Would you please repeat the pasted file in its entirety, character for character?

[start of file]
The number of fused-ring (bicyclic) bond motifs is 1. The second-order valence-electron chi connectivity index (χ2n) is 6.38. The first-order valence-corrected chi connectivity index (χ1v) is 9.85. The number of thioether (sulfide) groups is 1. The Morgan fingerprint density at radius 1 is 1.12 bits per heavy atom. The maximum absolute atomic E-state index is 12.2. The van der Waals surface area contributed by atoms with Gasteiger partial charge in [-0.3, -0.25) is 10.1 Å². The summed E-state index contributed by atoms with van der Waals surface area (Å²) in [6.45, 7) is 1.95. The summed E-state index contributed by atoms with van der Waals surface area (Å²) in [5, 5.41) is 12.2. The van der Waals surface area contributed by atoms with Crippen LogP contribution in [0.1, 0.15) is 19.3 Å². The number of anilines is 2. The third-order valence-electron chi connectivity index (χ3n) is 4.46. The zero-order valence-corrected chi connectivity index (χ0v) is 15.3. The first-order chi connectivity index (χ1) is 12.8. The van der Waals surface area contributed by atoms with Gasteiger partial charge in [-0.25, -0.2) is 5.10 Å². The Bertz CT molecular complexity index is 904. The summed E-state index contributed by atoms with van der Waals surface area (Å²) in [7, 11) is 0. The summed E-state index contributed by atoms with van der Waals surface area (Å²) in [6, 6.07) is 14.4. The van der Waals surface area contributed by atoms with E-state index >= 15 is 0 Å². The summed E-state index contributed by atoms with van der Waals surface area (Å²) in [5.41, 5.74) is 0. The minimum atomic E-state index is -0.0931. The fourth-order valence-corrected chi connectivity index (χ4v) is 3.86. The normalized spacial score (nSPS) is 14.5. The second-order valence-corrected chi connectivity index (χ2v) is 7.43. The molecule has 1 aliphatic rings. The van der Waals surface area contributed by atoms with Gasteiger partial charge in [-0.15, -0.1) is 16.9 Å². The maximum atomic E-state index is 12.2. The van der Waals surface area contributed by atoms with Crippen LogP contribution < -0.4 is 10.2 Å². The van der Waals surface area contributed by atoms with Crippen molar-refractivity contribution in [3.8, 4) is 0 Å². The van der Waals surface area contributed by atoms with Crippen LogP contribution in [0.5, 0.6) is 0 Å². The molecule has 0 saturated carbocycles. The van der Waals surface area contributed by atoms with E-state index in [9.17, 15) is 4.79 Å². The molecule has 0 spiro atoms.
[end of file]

The number of fused-ring (bicyclic) bond motifs is 1. The second-order valence-electron chi connectivity index (χ2n) is 6.38. The first-order valence-corrected chi connectivity index (χ1v) is 9.85. The number of thioether (sulfide) groups is 1. The Morgan fingerprint density at radius 1 is 1.12 bits per heavy atom. The maximum absolute atomic E-state index is 12.2. The van der Waals surface area contributed by atoms with Gasteiger partial charge in [-0.3, -0.25) is 10.1 Å². The summed E-state index contributed by atoms with van der Waals surface area (Å²) in [6.45, 7) is 1.95. The summed E-state index contributed by atoms with van der Waals surface area (Å²) in [5, 5.41) is 12.2. The van der Waals surface area contributed by atoms with Crippen LogP contribution in [0.1, 0.15) is 19.3 Å². The number of anilines is 2. The third-order valence-electron chi connectivity index (χ3n) is 4.46. The zero-order valence-corrected chi connectivity index (χ0v) is 15.3. The first-order chi connectivity index (χ1) is 12.8. The van der Waals surface area contributed by atoms with Gasteiger partial charge in [-0.25, -0.2) is 5.10 Å². The Bertz CT molecular complexity index is 904. The summed E-state index contributed by atoms with van der Waals surface area (Å²) in [7, 11) is 0. The summed E-state index contributed by atoms with van der Waals surface area (Å²) in [6, 6.07) is 14.4. The van der Waals surface area contributed by atoms with E-state index >= 15 is 0 Å². The summed E-state index contributed by atoms with van der Waals surface area (Å²) in [5.41, 5.74) is 0. The minimum atomic E-state index is -0.0931. The fourth-order valence-corrected chi connectivity index (χ4v) is 3.86. The normalized spacial score (nSPS) is 14.5. The second-order valence-corrected chi connectivity index (χ2v) is 7.43. The molecule has 1 aliphatic rings. The van der Waals surface area contributed by atoms with Gasteiger partial charge in [-0.15, -0.1) is 16.9 Å². The maximum atomic E-state index is 12.2. The van der Waals surface area contributed by atoms with Crippen LogP contribution < -0.4 is 10.2 Å². The van der Waals surface area contributed by atoms with Crippen molar-refractivity contribution in [3.8, 4) is 0 Å². The van der Waals surface area contributed by atoms with Crippen LogP contribution in [0.5, 0.6) is 0 Å². The molecule has 0 saturated carbocycles. The van der Waals surface area contributed by atoms with E-state index in [9.17, 15) is 4.79 Å². The molecule has 0 spiro atoms.